- Author Sam Edwards
- Published January 28, 2012
- Word count 369
Sleep problems are associated with an increased risk of fibromyalgia syndrome (FMS) in women. The risk of FMS increases with the severity of sleep problems, and the association is stronger in middle-aged and older women than in younger women.
In a prospective study, Mork and Nilsen investigated the effect of sleep problems on FMS risk in a population of women in Norway. They included patients aged 20 years and older who had participated in the Nord-Trøndelag Health study, a large population-based trial, by answering a health-related questionnaire and undergoing clinical examination. For the current study, the researchers selected 12,350 women who were free of musculoskeletal pain and movement disorders.
At follow-up, 327 women had fibromyalgia, representing an incidence proportion of 2.6% during 10 years. The adjusted relative risk for women who reported having sleep problems “often” or “always” was 5.41 among women older than 45 years and 2.98 among those between 20 and 44 years.
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The severity of fibromyalgia syndrome (FMS) symptoms—with generally continuing high levels of self-reported symptoms and distress for most patients—does not show clinically meaningful improvement over time. However, up to about 25% of patients report at least moderate improvement.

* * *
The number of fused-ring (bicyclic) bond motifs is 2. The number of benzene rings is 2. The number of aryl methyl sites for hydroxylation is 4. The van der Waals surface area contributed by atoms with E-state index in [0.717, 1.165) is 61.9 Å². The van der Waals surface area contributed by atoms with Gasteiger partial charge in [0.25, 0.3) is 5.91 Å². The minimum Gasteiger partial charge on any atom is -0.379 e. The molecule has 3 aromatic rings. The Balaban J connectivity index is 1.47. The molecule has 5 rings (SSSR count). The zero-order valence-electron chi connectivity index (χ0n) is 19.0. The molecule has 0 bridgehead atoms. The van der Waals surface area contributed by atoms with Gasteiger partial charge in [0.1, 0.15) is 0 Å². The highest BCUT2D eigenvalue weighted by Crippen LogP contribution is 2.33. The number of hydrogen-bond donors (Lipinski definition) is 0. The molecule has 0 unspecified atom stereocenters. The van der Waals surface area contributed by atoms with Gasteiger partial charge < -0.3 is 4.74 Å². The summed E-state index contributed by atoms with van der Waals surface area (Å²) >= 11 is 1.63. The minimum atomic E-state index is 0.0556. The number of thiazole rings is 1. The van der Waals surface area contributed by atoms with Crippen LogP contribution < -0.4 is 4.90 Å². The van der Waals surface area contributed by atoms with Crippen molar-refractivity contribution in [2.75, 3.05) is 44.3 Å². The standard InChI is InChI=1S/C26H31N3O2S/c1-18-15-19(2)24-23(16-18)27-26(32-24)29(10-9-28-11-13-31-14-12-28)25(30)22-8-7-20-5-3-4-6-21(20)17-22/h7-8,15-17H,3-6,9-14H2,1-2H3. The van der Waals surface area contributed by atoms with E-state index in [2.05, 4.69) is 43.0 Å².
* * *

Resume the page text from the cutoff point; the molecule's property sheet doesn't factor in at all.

Walitt and associates conducted a longitudinal study to assess 1555 patients who had a diagnosis of FMS from US rheumatologists. All patients completed 2 or more semiannual questionnaires. Physical component summary and mental component summary scores were calculated. Change in FMS symptom severity was assessed by comparing data at the first and last observations over a mean study duration of 4 years.
The mean FMS severity score was 22.7 at study onset and had an estimated 5-year improvement of 1.8 units. The 5-year improvement for pain, fatigue, and sleep was 0.4 units; there was no improvement in patient global severity. At the last observation, about 10% of patients had a substantial response, about 14% had a moderate response, and about 54% had no response. Overall, FMS severity worsened in 35.9% of patients and pain in 38.6%.
The authors noted that their data provide clinicians and patients with realistic expectations on the course of FMS in routine clinical care.
Change in FMS symptom severity was assessed by comparing data at the first and last observations over a mean study duration of 4 years.